In recent weeks the stock market has felt more like a casino than the backbone of the financial system.

Dizzying spikes in the stock prices of some companies at first where being attributed to a V shape recovery from the corona virus crash. But what’s becoming clearer now is that the lockdown itself could be causing all this buying.

When the market is acting irrationally which it often does, rather than try to analyze the why, I try to figure out the who.

It turns out that a lot of the buying is being done by bored gamblers. There are no sports to bet on, so attention has turned to the stock market. And it’s never been easier and cheaper to trade stocks. In recent years Robinhood has led the charge in democratizing the stock market with no minimums, no trading costs and a fun app to use. Most brokerage firms have followed suit as well as banks. I ran into a friend this week who said he’s been buying stocks for the first time because his online bank app makes it easy to put in trades.

But it’s a cautionary tale. For example, in just one week 96,000 people invested in the company Hertz, after it declared bankruptcy. Luckin Coffee enjoyed a similar degree of buying even after being threatened with delisting for financial fraud. There are many more examples and of course these are not the behemoth companies that drive the indexes, but the same players are buying them as well.

The resulting feeling of missing out is being felt by across the spectrum of investors. But when it comes to this kind of trading environment the house always wins as friend pointed out this week. The aforementioned stocks crashed as quickly as they rose. Another example was Carver Bancorp this week that went from $3 to $21 per share when the stock market opened and back to $9 by the end of the day. If you don’t follow the market, I can assure you that is shocking! As the old saying goes the hardest thing about Wall Street is knowing when to get out. At least with sports gambling there is a final whistle to close out your bet.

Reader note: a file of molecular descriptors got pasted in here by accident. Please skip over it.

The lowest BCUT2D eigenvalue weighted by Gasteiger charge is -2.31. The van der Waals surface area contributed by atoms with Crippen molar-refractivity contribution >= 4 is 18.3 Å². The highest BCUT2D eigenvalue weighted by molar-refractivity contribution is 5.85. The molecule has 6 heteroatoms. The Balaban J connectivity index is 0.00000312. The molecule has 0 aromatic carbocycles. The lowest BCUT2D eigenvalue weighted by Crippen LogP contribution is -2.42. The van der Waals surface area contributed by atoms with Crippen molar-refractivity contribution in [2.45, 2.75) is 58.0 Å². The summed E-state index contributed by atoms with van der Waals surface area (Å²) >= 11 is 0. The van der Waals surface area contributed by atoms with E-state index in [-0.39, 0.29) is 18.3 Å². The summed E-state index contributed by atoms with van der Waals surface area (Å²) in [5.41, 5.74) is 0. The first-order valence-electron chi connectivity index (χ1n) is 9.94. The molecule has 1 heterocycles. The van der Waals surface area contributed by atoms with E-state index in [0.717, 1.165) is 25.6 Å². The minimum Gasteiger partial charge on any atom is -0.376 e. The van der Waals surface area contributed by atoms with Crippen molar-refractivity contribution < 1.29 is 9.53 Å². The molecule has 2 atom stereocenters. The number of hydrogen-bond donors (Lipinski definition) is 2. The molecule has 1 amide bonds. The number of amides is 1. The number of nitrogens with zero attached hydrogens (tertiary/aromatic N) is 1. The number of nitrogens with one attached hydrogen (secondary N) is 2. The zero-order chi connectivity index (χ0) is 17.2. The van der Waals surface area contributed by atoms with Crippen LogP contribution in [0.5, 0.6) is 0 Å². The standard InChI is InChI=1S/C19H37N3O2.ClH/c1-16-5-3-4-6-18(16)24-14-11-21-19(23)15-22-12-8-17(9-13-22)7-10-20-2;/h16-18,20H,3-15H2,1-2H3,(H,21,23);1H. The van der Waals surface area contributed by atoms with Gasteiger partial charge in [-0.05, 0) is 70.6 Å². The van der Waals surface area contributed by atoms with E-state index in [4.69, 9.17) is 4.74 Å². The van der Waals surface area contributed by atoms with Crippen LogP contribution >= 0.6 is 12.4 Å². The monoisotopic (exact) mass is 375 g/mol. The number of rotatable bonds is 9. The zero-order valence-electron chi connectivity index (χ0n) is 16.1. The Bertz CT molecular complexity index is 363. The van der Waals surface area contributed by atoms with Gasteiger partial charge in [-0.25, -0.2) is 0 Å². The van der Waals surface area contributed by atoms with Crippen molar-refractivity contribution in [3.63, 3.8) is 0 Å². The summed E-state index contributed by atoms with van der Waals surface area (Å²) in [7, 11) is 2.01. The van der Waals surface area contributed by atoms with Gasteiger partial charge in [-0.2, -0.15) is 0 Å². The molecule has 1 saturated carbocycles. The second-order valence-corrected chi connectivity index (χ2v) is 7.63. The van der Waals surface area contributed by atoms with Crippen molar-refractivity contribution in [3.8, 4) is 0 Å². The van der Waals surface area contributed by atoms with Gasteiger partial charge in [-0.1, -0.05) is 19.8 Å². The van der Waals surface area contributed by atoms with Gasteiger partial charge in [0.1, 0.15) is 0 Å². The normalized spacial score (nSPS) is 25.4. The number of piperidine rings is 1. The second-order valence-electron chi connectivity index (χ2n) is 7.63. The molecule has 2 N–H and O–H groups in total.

As many success stories you have heard or maybe assumed about the recent rise, there are sure to be as many disappointments.

For those who have invested for the long term we have been conditioned not to sell. And not many did when the market crashed this year. From what I can tell most long-term investors didn’t panic and held their ground and enjoyed a seem-less rebound. So, who sold and where are they now?

It’s a good question and good time to consider algorithm trading or machine trading. It makes up a huge percentage of the daily trading volume. Well over 50% by some accounts. Machine trading ranges from efficient execution of an order given by a human, to the machine making decisions on what, when and how much to trade. They were certainly complicit in the crash and are probably riding the coattails of bored lock downers. I think it’s important to be aware of the machines when hearing the term “investor sentiment”. The stock market might not be as sentimental as it used to be, for good or for worse.

So, who is the house? The broker dealers like Robinhood who make money off our cash and from directing trades to market makers. As well as people like myself who make fees from investments….its very important to know your fees and to make sure you are getting appropriate value for the fees you pay. A recent study by Oxford University suggests that after fees, Private Equity funds performed only as well as the public markets.

The house is also you long term investors. Those of you who buy and hold good companies or funds and strategies representing the growth and progress of democracy.

It’s against the law for me assure future performance. But if anything can be assured based on history the long-term investors are those who benefit the most from the stock market.

Market crashes and volatility do present an opportunity to enhance the performance of long-term investments so I believe it’s important to earmark a portion of your emergency fund for such opportunities but being careful not to get caught in the Euphoria when the time comes.

Discernment and patience are critical to building wealth.

Tim Thomas
Financial Advisor
Wealthcare Advisory Partners

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